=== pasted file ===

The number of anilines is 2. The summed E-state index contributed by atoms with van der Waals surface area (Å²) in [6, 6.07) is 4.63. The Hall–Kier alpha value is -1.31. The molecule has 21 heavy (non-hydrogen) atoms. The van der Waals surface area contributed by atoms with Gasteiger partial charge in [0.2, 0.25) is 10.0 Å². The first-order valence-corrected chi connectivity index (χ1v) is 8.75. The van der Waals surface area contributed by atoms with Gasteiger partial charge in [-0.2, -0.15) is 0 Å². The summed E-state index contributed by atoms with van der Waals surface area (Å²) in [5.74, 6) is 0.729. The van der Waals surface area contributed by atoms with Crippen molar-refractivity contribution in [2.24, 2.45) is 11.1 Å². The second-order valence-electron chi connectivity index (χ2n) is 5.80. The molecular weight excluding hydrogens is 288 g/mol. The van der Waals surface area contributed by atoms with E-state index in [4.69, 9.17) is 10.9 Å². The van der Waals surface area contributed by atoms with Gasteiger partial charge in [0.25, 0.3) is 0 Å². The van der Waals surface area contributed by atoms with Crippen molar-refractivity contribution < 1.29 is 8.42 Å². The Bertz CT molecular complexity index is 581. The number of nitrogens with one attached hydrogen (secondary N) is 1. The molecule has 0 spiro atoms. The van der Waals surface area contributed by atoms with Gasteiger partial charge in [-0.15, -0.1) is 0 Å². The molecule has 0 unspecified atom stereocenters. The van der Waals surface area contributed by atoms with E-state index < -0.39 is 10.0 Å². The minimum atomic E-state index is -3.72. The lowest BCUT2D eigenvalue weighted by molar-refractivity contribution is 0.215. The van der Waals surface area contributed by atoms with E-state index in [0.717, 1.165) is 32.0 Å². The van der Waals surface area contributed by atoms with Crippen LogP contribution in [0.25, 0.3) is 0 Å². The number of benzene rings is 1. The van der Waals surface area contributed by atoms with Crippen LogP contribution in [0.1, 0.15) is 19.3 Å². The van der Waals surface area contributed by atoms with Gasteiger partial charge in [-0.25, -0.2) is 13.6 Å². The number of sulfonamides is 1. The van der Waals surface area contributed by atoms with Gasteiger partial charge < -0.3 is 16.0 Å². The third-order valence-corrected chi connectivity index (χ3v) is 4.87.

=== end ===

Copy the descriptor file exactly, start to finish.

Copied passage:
The number of anilines is 2. The summed E-state index contributed by atoms with van der Waals surface area (Å²) in [6, 6.07) is 4.63. The Hall–Kier alpha value is -1.31. The molecule has 21 heavy (non-hydrogen) atoms. The van der Waals surface area contributed by atoms with Gasteiger partial charge in [0.2, 0.25) is 10.0 Å². The first-order valence-corrected chi connectivity index (χ1v) is 8.75. The van der Waals surface area contributed by atoms with Gasteiger partial charge in [-0.2, -0.15) is 0 Å². The summed E-state index contributed by atoms with van der Waals surface area (Å²) in [5.74, 6) is 0.729. The van der Waals surface area contributed by atoms with Crippen molar-refractivity contribution in [2.24, 2.45) is 11.1 Å². The second-order valence-electron chi connectivity index (χ2n) is 5.80. The molecular weight excluding hydrogens is 288 g/mol. The van der Waals surface area contributed by atoms with E-state index in [4.69, 9.17) is 10.9 Å². The van der Waals surface area contributed by atoms with Gasteiger partial charge in [0.25, 0.3) is 0 Å². The van der Waals surface area contributed by atoms with Crippen molar-refractivity contribution < 1.29 is 8.42 Å². The Bertz CT molecular complexity index is 581. The number of nitrogens with one attached hydrogen (secondary N) is 1. The molecule has 0 spiro atoms. The van der Waals surface area contributed by atoms with Gasteiger partial charge in [-0.15, -0.1) is 0 Å². The molecule has 0 unspecified atom stereocenters. The van der Waals surface area contributed by atoms with E-state index < -0.39 is 10.0 Å². The minimum atomic E-state index is -3.72. The lowest BCUT2D eigenvalue weighted by molar-refractivity contribution is 0.215. The van der Waals surface area contributed by atoms with E-state index in [0.717, 1.165) is 32.0 Å². The van der Waals surface area contributed by atoms with Crippen LogP contribution in [0.25, 0.3) is 0 Å². The number of benzene rings is 1. The van der Waals surface area contributed by atoms with Crippen LogP contribution in [0.1, 0.15) is 19.3 Å². The van der Waals surface area contributed by atoms with Gasteiger partial charge in [-0.25, -0.2) is 13.6 Å². The number of sulfonamides is 1. The van der Waals surface area contributed by atoms with Gasteiger partial charge < -0.3 is 16.0 Å². The third-order valence-corrected chi connectivity index (χ3v) is 4.87.